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The End of Mako

mako /ˈmɑːkəʊ,ˈmeɪkəʊ/

noun: a large fast-moving oceanic shark with a deep blue back and white underparts.

A Mako Shark Swims in The Sea

I got a Mako at the start of 2013. It was pretty exciting. As I got my Mako, I launched by first (and most naive) app - Zen Beat. Zen Beat was a good joke that I made before words such as "marketing", "product market fit" or "code quality" had entered my vocabulary. The code features gems of inexperience such as, levelCalcX (which I am still curious as to the purpose of), or this line:

protected int sound1, sound2, sound3, sound4, sound5, sound6, sound7, sound8;

But it was good times. I launched Zen Beat on the Google Play store after paying $25 to join the developer program. Initially, I it was a paid application, and I sadly did not make back that initial investment.


Mako was fast moving with the operating systems. I ran Firefox OS and Android under multirom at some point, which wasn't the best idea with 8GB of storage. Firefox OS was a good idea though - it was very slick and performant. Some of the apps just weren't there yet.

Ubuntu Touch found it's way onto my Mako in 2016. I enojyed running Ubuntu touch - apt-getting apps straight on to the system. At some point, I managed to the get GEdit running under XMir, although it was lacking keyboard support. I never did spend the required time to get the keyboard working on Gtk+ apps, because I was actually looking forward to running my reddit client on my mobile phone.


Mako was becoming wild. On screen buttons would stop working when I rotated my phone to landscape. Dragging down the notification shade wouldn't work in portrait mode. "Bloody Ubuntu," I thought, "what do you expect when you rewrite the display server and ignore Wayland? Terrible program."

So I installed Cyanogen Mod on my phone. But the issues didn't go away - in fact they got worse. None of the buttons in the Action Bars worked when I was in portrait mode. Maybe it wasn't Ubuntu's fault?

And the paint app showed the truth. The top of the touchscreen, roughly the notification and action bars in portrait mode, had stopped responding to touches. 3 years and the touchscreen had started to break. Pretty short timeframe.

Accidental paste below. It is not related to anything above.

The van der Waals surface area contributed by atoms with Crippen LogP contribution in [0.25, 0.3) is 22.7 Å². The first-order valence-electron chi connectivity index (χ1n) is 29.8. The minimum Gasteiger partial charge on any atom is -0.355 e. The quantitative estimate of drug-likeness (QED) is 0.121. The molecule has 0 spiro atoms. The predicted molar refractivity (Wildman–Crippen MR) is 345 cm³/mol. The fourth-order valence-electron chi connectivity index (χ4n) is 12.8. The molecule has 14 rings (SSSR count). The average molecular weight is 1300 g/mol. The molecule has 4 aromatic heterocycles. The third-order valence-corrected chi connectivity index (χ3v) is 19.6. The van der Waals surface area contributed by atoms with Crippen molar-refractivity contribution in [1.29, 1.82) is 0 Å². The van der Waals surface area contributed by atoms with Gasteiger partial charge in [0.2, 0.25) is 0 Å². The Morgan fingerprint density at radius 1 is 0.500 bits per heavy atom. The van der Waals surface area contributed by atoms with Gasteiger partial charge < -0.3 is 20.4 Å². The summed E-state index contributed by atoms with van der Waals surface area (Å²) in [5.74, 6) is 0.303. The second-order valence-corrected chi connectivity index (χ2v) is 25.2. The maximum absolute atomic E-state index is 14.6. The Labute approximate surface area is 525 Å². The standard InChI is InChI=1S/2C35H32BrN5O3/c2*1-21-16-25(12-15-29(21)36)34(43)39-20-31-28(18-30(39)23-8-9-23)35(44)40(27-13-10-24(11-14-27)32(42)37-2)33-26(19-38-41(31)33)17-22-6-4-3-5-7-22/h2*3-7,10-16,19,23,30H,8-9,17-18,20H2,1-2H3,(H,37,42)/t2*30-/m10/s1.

But it kept on going. Podcasts are a great form of touch free media, and Cyanogen's browser app had a great pie menu feature. It was working fine; it was a shark.

But earlier this week I installed an update that got Cyanogen into a reboot loop. Not a big deal, I just went into fastboot and flashed the phone. The phone rebooted into the android setup window, but quickly ran out of battery. So I charged it overnight.

The next morning the power button was no anvil. Pressing it and pressing it, nothing would turn on the phone. But hey, it was probably just a power button failure. The power button had been becoming more flakey; requiring 2 presses before it turned on the phone. A quick web search told me it was a common problem.

So I disassembled the phone. Unscrewing the obscure and tiny screws at the bottom of the case and snapping the plastic cover off (I only broke the thin line of plastic above the USB port). The cosmetic cover over the power button came off, and I pressed the exposed switch.

Nexus 4 (Mako) with the case taken off

And that was it. The phone would not turn on. I tried plugging in the power again, and this time I realised that the light had not been turning on. It was not charging. It was a paperweight.


I'm kind of bitter that 4 years was too much to ask of my mako. A real mako lives for ~30 years in the wild. I expected that my mako would last me many more years into the future, but I suppose that both Makos are a threatened species.

Any comments on long lasting phones, or those with upstream kernel support ( let me dream!) should be directed to sam@sam.today


Comments, thoughts? Mail them to sam@sam.today. I would love to hear them!

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